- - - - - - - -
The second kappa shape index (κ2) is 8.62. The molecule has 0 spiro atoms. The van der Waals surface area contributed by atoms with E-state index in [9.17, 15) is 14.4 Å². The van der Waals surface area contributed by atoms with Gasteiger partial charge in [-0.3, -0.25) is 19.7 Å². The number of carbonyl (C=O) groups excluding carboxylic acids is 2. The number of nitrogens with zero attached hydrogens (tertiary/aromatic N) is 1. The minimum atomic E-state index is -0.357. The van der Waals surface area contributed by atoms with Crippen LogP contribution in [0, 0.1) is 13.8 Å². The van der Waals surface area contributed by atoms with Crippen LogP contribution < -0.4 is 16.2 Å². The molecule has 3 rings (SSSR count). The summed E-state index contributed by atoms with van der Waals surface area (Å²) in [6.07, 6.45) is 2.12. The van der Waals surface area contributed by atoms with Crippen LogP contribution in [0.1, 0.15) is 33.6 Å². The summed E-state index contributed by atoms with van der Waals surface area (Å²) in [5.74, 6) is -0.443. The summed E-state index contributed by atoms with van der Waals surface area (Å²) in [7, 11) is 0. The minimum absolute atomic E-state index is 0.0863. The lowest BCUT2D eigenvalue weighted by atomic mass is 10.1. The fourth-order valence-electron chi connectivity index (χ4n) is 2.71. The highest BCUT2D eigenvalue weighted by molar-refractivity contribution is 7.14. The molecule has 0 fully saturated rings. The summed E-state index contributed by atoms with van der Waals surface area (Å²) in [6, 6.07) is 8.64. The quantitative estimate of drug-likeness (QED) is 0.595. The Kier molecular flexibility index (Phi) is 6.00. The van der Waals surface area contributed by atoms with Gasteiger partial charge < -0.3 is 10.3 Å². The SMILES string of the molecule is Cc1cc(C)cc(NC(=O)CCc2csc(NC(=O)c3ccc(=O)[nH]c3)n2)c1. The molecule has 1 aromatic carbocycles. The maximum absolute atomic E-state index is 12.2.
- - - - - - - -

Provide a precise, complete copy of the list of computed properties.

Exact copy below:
The second kappa shape index (κ2) is 8.62. The molecule has 0 spiro atoms. The van der Waals surface area contributed by atoms with E-state index in [9.17, 15) is 14.4 Å². The van der Waals surface area contributed by atoms with Gasteiger partial charge in [-0.3, -0.25) is 19.7 Å². The number of carbonyl (C=O) groups excluding carboxylic acids is 2. The number of nitrogens with zero attached hydrogens (tertiary/aromatic N) is 1. The minimum atomic E-state index is -0.357. The van der Waals surface area contributed by atoms with Crippen LogP contribution in [0, 0.1) is 13.8 Å². The van der Waals surface area contributed by atoms with Crippen LogP contribution < -0.4 is 16.2 Å². The molecule has 3 rings (SSSR count). The summed E-state index contributed by atoms with van der Waals surface area (Å²) in [6.07, 6.45) is 2.12. The van der Waals surface area contributed by atoms with Crippen LogP contribution in [0.1, 0.15) is 33.6 Å². The summed E-state index contributed by atoms with van der Waals surface area (Å²) in [5.74, 6) is -0.443. The summed E-state index contributed by atoms with van der Waals surface area (Å²) in [7, 11) is 0. The minimum absolute atomic E-state index is 0.0863. The lowest BCUT2D eigenvalue weighted by atomic mass is 10.1. The fourth-order valence-electron chi connectivity index (χ4n) is 2.71. The highest BCUT2D eigenvalue weighted by molar-refractivity contribution is 7.14. The molecule has 0 fully saturated rings. The summed E-state index contributed by atoms with van der Waals surface area (Å²) in [6, 6.07) is 8.64. The quantitative estimate of drug-likeness (QED) is 0.595. The Kier molecular flexibility index (Phi) is 6.00. The van der Waals surface area contributed by atoms with Gasteiger partial charge < -0.3 is 10.3 Å². The SMILES string of the molecule is Cc1cc(C)cc(NC(=O)CCc2csc(NC(=O)c3ccc(=O)[nH]c3)n2)c1. The molecule has 1 aromatic carbocycles. The maximum absolute atomic E-state index is 12.2.